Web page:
What key issues are SMEs facing this year?

SMEs are a key component of the construction sector that are fundamental to national and international economies. Three small business leaders outline the main challenges that UK construction SMEs face in 2024


  • Daniel Salisbury MRICS
  • James Sheppard MRICS
  • Paul Smith MRICS

02 May 2024

Overhead image of York city centre

It can sometimes seem like there are two different sectors within the construction industry – one dominated by global corporations, giant budgets and megaprojects, and the other small in stature, working on individual projects in a local region.

However, small does not mean insignificant – last year the Federation for Small Businesses reported that SMEs accounted for three-fifths of employment and approximately half the turnover of the UK private sector.

These 5.5m individual businesses are an essential part of the professional ecosystem and the construction industry in particular, as 16% of all SMEs belong to this sector.

Moreover, the majority of RICS members are or belong to an SME. These businesses may be small, but they carry great weight and significance in both the UK and global economies.

While SMEs are keenly aware of the macro issues facing the economy at large as well as global businesses, the effects of these trends are experienced in very different ways at a local level.

Construction Journal asked three small business leaders what they felt are the biggest issues facing the UK SME community in 2024.

Implementing technology

James Sheppard MRICS, of London-based Equals Consulting, identified technology as a key factor in the success or failure of SME businesses this year.

'As usual, with any construction industry trend, there is a lot of chat from the big players on AI and ConTech, without any real tangible evidence of implementation.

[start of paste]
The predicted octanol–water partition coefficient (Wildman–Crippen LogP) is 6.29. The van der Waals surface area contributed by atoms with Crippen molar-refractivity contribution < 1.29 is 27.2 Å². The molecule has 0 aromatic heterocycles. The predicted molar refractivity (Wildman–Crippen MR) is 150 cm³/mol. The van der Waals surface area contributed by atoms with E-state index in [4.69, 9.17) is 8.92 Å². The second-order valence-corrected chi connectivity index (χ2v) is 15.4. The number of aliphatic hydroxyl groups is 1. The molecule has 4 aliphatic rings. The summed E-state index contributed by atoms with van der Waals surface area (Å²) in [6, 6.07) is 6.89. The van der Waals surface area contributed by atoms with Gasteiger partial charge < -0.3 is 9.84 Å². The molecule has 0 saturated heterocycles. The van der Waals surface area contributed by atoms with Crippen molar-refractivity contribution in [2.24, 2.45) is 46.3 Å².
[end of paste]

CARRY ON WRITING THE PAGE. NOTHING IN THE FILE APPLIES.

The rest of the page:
The key issue facing us in the short term is establishing how we can best use technology to improve the efficiency of our consultancy work and remain current in a fast-changing technology climate.

We are genuinely concerned with remaining competitive and profitable, and as an SME it is more difficult to carve out budget for research and implementation.

We think bigger players are currently better placed to take advantage of ConTech to do this, and this will make them more competitive in fee bids, in tandem with higher profitability.

It is going to be a challenge, but we see real benefits in establishing what we should be doing.

We have created a task force to look at our processes and the available solutions to inform strategic decision making.

We want to get to grips with the reality of how ConTech is going to affect the industry so we can enable our staff to do what they do best – giving expert advice to support our clients, rather than spending time on administrative tasks.

SMEs really need to engage with this issue, as the speed of uptake in everyday tools will be exponential, far more than CAD or BIM uptake.

AI has to be accepted and used as a tool, but we also need to develop our people alongside our technology.'

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Lingering uncertainty following legislation

Paul Smith MRICS of PSC Surveying comments:

'As a north-east based construction consultant, we continue to experience delays with the delivery of projects due to the planning system which still appears to be under resourced, as has been widely reported for several years now.

The failure of local authorities to stick to their statutory timeframe prevents clients from taking schemes forward, which is contributing to the housing shortage and the lack of economic development.

We are also faced with an inadequate public transport system which has compromised our productivity.

Because of the lack of a reliable train network, we have to drive to site, rather than being able to sit on a train working and generating fees while commuting.

This pushes up fees while reducing our income, and means that we are declining instructions where we cannot get to a project by train reliably. 

Let's not even mention our increased carbon footprint as a result of our enforced reliance on cars.

The recent introduction of the Building Safety Act 2022 appears to have caught the industry a little unprepared.

Clients are aware that the HSE has not made arrangements to resource their statutory obligations in relation to the three gateway processes, as they have not appointed approved inspectors to perform the mandatory checks.

Clients are suspending high-rise residential projects due to the fear that the HSE will not undertake their duties within the 12 weeks set out by the Act, and thus developers may be faced with multi-million-pound delays to projects.